Natural Remedies

How to balance Omega-3 and Omega-6?

The omega-6 to omega-3 ratio is way off in the average diet. The average American is at a 20:1 and sometimes a 70:1 or more omega-6 to omega-3 ratio!

We need both omega-3 and omega-6 fatty acids, but we need significantly more omega-3 fatty acids to avoid inflammation. The source is important! You don’t want to get your omega-6 fatty acids from seed oils.

Omega-6 consumption from seed oils directly correlates with chronic illnesses like heart disease. Very recently in human history, seed oils replaced saturated fat in the diet and are in every ultra-processed food. Foods high in omega-3 fatty acids include fatty fish, cod liver oil, cod liver, sardines, and shellfish.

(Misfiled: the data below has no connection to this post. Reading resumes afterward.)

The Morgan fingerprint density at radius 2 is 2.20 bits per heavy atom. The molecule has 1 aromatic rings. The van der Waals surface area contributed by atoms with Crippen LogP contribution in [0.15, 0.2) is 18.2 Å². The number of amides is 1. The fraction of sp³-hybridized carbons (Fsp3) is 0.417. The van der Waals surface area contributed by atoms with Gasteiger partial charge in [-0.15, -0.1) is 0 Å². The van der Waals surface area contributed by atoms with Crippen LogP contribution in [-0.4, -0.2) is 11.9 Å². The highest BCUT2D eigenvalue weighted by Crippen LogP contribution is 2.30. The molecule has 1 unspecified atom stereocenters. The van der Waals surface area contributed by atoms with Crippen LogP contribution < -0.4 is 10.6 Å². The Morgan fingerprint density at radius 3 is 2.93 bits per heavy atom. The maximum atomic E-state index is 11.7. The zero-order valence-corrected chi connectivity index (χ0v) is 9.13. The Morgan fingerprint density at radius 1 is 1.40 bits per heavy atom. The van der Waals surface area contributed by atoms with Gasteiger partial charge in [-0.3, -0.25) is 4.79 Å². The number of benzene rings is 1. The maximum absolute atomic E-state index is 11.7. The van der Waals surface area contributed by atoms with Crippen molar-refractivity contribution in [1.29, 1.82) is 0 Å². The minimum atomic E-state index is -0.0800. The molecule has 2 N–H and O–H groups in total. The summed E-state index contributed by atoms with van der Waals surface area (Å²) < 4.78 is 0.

Grain-fed animals are much higher in omega-6 fatty acids. This is one of the reasons people are turning to grass-fed, grass-finished beef.

Omega-3 and omega-6 fatty acids go through the same biochemical pathways and compete with each other in the body. If there’s any problem in these biochemical pathways, you can end up with dysfunctional fats that your body will be unable to benefit from.

Co-factors for these biochemical pathways include magnesium, vitamins B2, B3, B6, vitamin C, and insulin. Many people are insulin resistant, which means they’re deficient in insulin. Seed oil consumption paired with insulin resistance causes a lot more compound damage.

Intermittent fasting and a low-carb diet can correct insulin resistance so you’re better able to utilize fatty acids within the body and don’t end up with dysfunctional fats.

Omega-3 fatty acids fall into two categories: DHA and EPA. EPA helps reduce inflammation, and DHA helps support cognitive function. ALA is a precursor to EPA.

There’s a simple blood test that can measure your omega-3 to omega-6 ratio.

Last updated: Feb 19, 2024 15:35 PM